WHYY's ArtWorks draws on performing and visual arts stories from its sister PBS stations to bring viewers a geographically diverse arts experience.

Featured Artists: Chuck Weber, Cross Currents, Sherlock Holmes and early American furniture

In this edition of Artworks, young artists push back again stereotypes, Sherlock Holmes is on display in Columbus, Ohio, a serious diagnosis fuels an artistic surge, and master craftsman of the past are honored in an elaborate exhibit.

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Cross Currents

Metropolitan State University of Denver, Center for Visual Art presents Cross Currents, an exhibition that interrogates the constructs of cultural identity, the power of representation and the ways in which meaning shifts depending on the origin of an image.

The artists of Cross Currents represent the spirit of innovation by blending elements found in traditional Native American art with meaning and strategies born of 21st century art making, adding unique voices to the visual language of today. From this platform they present new possibilities for understanding the complexities of cultural identity from the varied perspective of individuals with different indigenous backgrounds. Acts of misrepresentation and appropriation of traditional symbols propagated by mass media are confronted head-on, while declarations of individuality, rejecting labels and stereotypes, offer new models of self-ascribed cultural identification.

The wide range of expression and media found in the exhibition demonstrates the futility of attempting to confine artists of native descent to one category. A common thread, however, is found in the exploration of identity, traversing between indigenous heritages and life in the twenty-first century. These artists neither exist nor create art in the vacuum of a singular society, but flow through the many influences of contemporary life and art, while challenging preconceptions of a singular Native American culture frozen in the past.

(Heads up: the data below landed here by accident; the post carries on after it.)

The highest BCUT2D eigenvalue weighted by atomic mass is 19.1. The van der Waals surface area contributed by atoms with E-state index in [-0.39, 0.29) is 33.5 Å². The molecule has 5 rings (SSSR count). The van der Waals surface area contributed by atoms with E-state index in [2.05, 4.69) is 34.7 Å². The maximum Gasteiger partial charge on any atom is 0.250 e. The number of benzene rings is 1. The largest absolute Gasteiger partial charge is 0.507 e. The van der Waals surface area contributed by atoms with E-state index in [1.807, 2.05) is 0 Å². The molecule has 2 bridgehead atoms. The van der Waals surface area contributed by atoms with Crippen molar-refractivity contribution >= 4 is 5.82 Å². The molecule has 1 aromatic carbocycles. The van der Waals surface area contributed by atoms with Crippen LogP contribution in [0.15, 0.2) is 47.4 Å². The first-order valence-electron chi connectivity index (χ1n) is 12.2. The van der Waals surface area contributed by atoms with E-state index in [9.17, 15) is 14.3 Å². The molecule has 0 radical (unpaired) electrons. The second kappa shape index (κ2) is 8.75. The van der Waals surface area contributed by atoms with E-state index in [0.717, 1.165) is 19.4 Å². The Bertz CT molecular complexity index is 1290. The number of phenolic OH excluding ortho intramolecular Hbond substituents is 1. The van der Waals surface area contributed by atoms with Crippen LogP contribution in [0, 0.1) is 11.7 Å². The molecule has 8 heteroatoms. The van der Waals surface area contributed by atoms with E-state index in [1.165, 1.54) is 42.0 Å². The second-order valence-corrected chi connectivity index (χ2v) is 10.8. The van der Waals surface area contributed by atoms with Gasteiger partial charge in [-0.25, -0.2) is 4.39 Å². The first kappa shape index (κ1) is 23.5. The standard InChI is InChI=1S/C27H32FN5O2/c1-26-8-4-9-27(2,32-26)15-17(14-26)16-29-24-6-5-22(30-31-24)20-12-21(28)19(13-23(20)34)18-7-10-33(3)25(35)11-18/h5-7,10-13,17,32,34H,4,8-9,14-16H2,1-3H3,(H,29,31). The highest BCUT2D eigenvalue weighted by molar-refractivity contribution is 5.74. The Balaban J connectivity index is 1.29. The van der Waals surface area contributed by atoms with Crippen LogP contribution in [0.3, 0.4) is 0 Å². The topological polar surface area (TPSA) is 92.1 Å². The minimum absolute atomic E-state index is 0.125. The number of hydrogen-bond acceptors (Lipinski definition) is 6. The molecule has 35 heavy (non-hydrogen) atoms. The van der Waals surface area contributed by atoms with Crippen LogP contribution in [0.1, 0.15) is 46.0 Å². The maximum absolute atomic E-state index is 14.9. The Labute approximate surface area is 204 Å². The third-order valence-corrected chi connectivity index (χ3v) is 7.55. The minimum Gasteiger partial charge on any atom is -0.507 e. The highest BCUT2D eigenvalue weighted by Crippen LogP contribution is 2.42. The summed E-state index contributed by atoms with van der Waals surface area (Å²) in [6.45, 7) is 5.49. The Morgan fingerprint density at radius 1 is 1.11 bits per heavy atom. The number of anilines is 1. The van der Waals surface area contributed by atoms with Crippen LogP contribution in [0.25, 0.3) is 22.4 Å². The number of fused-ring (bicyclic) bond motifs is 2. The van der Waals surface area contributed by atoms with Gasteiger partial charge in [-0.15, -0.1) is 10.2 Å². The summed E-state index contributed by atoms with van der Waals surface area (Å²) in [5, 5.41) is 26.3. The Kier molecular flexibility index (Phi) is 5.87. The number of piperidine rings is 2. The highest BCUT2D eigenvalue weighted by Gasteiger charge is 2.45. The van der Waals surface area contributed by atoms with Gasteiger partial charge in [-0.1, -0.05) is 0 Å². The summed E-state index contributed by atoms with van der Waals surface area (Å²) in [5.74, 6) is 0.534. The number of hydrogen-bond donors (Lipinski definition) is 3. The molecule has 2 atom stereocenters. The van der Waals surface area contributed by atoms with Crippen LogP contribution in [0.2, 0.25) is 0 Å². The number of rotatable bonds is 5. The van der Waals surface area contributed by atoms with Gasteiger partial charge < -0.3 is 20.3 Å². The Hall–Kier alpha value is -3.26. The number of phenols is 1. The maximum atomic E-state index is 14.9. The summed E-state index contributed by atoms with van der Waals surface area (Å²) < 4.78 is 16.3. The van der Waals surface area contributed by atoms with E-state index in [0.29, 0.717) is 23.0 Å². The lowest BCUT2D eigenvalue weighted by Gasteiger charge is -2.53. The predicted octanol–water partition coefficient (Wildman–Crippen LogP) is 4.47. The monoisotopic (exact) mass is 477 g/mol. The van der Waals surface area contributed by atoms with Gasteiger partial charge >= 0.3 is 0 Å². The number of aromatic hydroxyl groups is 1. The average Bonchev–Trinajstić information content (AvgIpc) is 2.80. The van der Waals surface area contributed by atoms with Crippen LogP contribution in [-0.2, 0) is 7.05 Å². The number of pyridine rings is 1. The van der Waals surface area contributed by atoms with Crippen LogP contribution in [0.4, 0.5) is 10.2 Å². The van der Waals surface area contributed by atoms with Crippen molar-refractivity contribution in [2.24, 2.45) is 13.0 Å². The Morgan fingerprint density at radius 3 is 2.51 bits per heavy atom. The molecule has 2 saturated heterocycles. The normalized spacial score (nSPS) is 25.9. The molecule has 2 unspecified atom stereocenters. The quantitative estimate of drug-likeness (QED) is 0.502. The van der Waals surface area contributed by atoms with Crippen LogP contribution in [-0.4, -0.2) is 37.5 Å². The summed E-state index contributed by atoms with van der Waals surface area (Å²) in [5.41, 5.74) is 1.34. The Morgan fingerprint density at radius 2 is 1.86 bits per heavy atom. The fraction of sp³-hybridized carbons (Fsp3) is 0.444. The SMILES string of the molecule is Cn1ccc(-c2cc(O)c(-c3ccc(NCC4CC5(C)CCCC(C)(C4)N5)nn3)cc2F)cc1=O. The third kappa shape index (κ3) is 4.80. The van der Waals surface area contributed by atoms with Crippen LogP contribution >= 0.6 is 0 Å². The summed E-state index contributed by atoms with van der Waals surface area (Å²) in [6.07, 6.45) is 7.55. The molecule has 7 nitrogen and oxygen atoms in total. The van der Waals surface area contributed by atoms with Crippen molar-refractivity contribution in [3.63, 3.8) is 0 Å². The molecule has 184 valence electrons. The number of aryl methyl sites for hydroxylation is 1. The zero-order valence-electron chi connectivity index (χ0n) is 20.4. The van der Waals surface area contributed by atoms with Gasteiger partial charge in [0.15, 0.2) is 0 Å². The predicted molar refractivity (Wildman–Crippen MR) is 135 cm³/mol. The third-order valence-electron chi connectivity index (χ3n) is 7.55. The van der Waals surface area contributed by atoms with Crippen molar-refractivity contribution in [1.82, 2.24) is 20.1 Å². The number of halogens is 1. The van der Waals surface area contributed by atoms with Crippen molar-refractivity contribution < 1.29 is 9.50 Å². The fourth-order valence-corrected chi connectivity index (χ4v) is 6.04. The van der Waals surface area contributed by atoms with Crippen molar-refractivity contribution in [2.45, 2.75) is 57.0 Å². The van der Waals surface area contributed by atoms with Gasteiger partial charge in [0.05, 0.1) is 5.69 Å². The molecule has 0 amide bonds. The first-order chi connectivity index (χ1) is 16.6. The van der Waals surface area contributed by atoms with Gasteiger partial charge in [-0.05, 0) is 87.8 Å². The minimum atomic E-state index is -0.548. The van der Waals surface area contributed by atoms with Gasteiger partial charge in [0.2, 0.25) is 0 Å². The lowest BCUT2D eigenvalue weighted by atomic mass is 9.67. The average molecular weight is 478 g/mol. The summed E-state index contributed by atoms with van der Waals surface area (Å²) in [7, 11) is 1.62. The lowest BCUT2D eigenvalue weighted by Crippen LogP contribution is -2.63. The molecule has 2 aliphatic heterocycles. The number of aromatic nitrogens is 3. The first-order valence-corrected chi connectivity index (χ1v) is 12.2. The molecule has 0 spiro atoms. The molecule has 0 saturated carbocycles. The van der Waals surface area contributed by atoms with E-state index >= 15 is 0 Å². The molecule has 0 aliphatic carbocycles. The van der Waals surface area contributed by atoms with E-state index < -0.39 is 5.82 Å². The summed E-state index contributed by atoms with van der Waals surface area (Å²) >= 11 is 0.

Cross Currents is the second of two CVA exhibitions, curated by CVA creative director Cecily Cullen, that feature the work of innovative artists engaging in a cross-cultural dialogue regarding Native American legacies in the context of contemporary art.

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International Exhibition of Sherlock Holmes

The streets of London – dark, shadowy, mysterious – set the stage for The International Exhibition of Sherlock Holmes at COSI. At the exhibit, visitors are invited to follow in the footsteps of Sherlock Holmes, the literary creation of Sir Arthur Conan Doyle. Guests join the master detective on his pursuit to crack the most intricate mysteries and dreadful crimes using the powers of deduction and the most cutting–edge 19th century techniques of forensic science. The International Exhibition of Sherlock Holmes was developed by Exhibits Development Group and Geoffrey M. Curley + Associates in collaboration with the Conan Doyle Estate Limited, the Oregon Museum of Science and Industry, and the Museum of London. COSI is Columbus, Ohio’s dynamic Center of Science and Industry.

Slideshow below: Inside the Sherlock exhibit. Photos by COSI Columbus

Chuck Weber

Meet Chuck Weber, a distinguished portrait painter with an impressive portfolio. Up until 14 years ago, Weber was spending his days in an office, running a Wisconsin ad agency. Learn what drove him back to art.

“Portraits are a passion for me. Pure, unadulterated joy. A joy I am hopeful shows in my work. I relish painting people in action, particularly children, who bring such vitality to everything they do, and accomplishing this in a contemporary impressionist style.”

Chuck Weber

Four Centuries of Massachusetts Furniture

Four Centuries of Massachusetts Furniture unites eleven institutions in an unprecedented partnership to celebrate furniture-making in the Bay State. Massachusetts brings to mind such diverse images as the Pilgrims or the Red Sox, John Adams or John Kennedy, the Big Dig or the Berkshires—but not furniture. Yet over the past 400 years no state has had a greater impact on this craft. The products of the state’s workmen number in the tens of millions and include some of the finest furniture made in America, from lavishly carved oak chests of the 17th century to the inventive studio designs of today.

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